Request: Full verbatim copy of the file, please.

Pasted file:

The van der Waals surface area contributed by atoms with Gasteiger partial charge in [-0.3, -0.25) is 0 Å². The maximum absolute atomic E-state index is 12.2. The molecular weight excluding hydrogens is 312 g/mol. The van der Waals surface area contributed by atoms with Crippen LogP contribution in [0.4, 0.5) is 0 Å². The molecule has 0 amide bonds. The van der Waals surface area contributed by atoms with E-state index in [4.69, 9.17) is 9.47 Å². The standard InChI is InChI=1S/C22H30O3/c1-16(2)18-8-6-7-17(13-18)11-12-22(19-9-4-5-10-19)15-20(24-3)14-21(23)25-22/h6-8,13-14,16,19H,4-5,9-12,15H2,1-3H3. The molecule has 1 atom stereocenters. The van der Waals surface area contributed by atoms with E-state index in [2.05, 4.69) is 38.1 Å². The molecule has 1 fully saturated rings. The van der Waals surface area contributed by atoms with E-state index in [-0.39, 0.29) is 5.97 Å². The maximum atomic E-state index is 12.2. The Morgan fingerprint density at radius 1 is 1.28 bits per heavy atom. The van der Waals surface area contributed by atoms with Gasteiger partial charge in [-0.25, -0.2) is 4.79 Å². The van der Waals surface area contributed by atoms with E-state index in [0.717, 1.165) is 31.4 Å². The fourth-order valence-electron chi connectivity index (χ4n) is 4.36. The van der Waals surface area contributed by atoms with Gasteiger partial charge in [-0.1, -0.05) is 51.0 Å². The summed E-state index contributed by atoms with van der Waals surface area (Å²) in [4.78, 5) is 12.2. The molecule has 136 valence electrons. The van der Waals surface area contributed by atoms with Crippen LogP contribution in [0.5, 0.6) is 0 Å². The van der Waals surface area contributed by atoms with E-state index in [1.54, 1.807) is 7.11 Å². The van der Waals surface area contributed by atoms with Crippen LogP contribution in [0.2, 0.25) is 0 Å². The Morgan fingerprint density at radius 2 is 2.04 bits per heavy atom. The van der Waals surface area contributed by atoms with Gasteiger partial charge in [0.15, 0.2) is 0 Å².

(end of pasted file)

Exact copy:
The van der Waals surface area contributed by atoms with Gasteiger partial charge in [-0.3, -0.25) is 0 Å². The maximum absolute atomic E-state index is 12.2. The molecular weight excluding hydrogens is 312 g/mol. The van der Waals surface area contributed by atoms with Crippen LogP contribution in [0.4, 0.5) is 0 Å². The molecule has 0 amide bonds. The van der Waals surface area contributed by atoms with E-state index in [4.69, 9.17) is 9.47 Å². The standard InChI is InChI=1S/C22H30O3/c1-16(2)18-8-6-7-17(13-18)11-12-22(19-9-4-5-10-19)15-20(24-3)14-21(23)25-22/h6-8,13-14,16,19H,4-5,9-12,15H2,1-3H3. The molecule has 1 atom stereocenters. The van der Waals surface area contributed by atoms with E-state index in [2.05, 4.69) is 38.1 Å². The molecule has 1 fully saturated rings. The van der Waals surface area contributed by atoms with E-state index in [-0.39, 0.29) is 5.97 Å². The maximum atomic E-state index is 12.2. The Morgan fingerprint density at radius 1 is 1.28 bits per heavy atom. The van der Waals surface area contributed by atoms with Gasteiger partial charge in [-0.25, -0.2) is 4.79 Å². The van der Waals surface area contributed by atoms with E-state index in [0.717, 1.165) is 31.4 Å². The fourth-order valence-electron chi connectivity index (χ4n) is 4.36. The van der Waals surface area contributed by atoms with Gasteiger partial charge in [-0.1, -0.05) is 51.0 Å². The summed E-state index contributed by atoms with van der Waals surface area (Å²) in [4.78, 5) is 12.2. The molecule has 136 valence electrons. The van der Waals surface area contributed by atoms with Crippen LogP contribution in [0.5, 0.6) is 0 Å². The van der Waals surface area contributed by atoms with E-state index in [1.54, 1.807) is 7.11 Å². The van der Waals surface area contributed by atoms with Crippen LogP contribution in [0.2, 0.25) is 0 Å². The Morgan fingerprint density at radius 2 is 2.04 bits per heavy atom. The van der Waals surface area contributed by atoms with Gasteiger partial charge in [0.15, 0.2) is 0 Å².